Block on Trump's Asylum Ban Upheld by Supreme Court
The Tenth Circuit Court of Appeals has issued its final word on the Roadless Rule, denying en banc rehearing in the matter this week; now it’s up to the Supreme Court to strike the Clinton-era law.
The Forest Service initially adopted the Interim Roadless Rule, an 18-month moratorium on road construction in most inventoried roadless areas (IRAs) in March 1999. The interim rule, which continued through August 2000, temporarily suspended decision-making regarding road construction and reconstruction in many unroaded areas within the National Forest System (NFS).
In October 1999, while the Interim Roadless Rule was in effect, President Bill Clinton "directed the Forest Service to develop ... regulations to provide appropriate long-term protection for most or all of these currently inventoried roadless areas" in the NFS. The Forest Service issued the final Roadless Rule in January 2001. The final version prohibits road construction and reconstruction in IRAs, and prohibits the cutting, sale, or removal of timber from IRAs, subject to limited exceptions.
A Wyoming federal court blocked enforcement of the rule after the State of Wyoming and the Colorado Mining Association challenged the law in 2008. The Tenth Circuit Court of Appeals reinstated the Roadless Rule in October 2011.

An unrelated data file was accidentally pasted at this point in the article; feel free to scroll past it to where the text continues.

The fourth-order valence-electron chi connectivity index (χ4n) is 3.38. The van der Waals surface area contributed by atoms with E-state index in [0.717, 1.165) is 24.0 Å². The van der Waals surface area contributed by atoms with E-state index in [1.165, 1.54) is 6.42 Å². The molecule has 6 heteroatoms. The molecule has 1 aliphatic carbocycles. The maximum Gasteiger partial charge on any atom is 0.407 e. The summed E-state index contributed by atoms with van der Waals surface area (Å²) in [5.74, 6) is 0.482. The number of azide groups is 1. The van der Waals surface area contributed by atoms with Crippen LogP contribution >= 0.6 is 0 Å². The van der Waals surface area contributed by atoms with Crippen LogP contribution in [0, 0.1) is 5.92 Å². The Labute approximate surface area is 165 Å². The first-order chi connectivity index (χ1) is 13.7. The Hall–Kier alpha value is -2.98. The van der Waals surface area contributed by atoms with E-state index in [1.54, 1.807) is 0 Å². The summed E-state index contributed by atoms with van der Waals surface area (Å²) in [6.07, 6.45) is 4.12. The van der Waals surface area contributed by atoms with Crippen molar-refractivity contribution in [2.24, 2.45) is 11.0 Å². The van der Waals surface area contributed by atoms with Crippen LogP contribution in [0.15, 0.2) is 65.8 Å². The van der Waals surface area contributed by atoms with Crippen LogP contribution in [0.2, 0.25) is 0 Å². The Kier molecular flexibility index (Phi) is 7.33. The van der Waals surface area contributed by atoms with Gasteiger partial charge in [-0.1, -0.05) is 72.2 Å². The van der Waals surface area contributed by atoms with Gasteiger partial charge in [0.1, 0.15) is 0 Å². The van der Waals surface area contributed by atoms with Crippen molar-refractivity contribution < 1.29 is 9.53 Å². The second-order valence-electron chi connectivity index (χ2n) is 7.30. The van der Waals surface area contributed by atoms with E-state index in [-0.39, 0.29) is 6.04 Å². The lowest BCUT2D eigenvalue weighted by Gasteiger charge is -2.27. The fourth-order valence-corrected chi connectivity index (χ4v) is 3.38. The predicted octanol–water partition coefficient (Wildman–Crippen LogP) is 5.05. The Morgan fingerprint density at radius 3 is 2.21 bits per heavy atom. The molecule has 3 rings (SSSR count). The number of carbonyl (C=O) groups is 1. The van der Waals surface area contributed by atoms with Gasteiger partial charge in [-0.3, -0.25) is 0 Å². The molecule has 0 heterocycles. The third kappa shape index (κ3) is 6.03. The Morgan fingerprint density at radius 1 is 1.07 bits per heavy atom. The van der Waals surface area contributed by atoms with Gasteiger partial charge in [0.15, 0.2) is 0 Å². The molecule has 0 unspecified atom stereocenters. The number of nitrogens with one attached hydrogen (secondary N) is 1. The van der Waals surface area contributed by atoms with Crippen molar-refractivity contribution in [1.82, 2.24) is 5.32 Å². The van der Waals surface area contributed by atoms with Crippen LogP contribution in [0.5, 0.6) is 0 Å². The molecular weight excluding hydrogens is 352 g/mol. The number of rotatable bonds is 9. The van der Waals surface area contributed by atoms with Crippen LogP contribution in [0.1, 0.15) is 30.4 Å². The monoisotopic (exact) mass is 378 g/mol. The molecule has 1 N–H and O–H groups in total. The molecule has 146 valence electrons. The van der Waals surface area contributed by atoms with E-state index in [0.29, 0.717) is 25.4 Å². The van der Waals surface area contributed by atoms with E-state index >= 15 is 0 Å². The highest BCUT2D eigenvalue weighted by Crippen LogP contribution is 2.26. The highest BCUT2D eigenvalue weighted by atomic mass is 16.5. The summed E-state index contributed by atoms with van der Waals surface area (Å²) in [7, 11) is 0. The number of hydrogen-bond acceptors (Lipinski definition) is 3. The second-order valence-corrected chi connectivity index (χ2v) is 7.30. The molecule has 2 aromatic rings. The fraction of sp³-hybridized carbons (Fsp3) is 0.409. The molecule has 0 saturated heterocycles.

In December, Wyoming Governor Matt Mead announced that the state had filed a petition for en banc rehearing before the Tenth Circuit Court of Appeals. This week, that petition was denied, according to Earth Justice.
The petition for en banc rehearing was circled among the judges in regular active service on the court; no member of the panel and no judge in regular active service on the court requested that the court be polled, so the petition was not granted.
Wyoming and the Colorado Mining Association have not indicated if they will appeal the Tenth Circuit Court of Appeals' decision to the Supreme Court.
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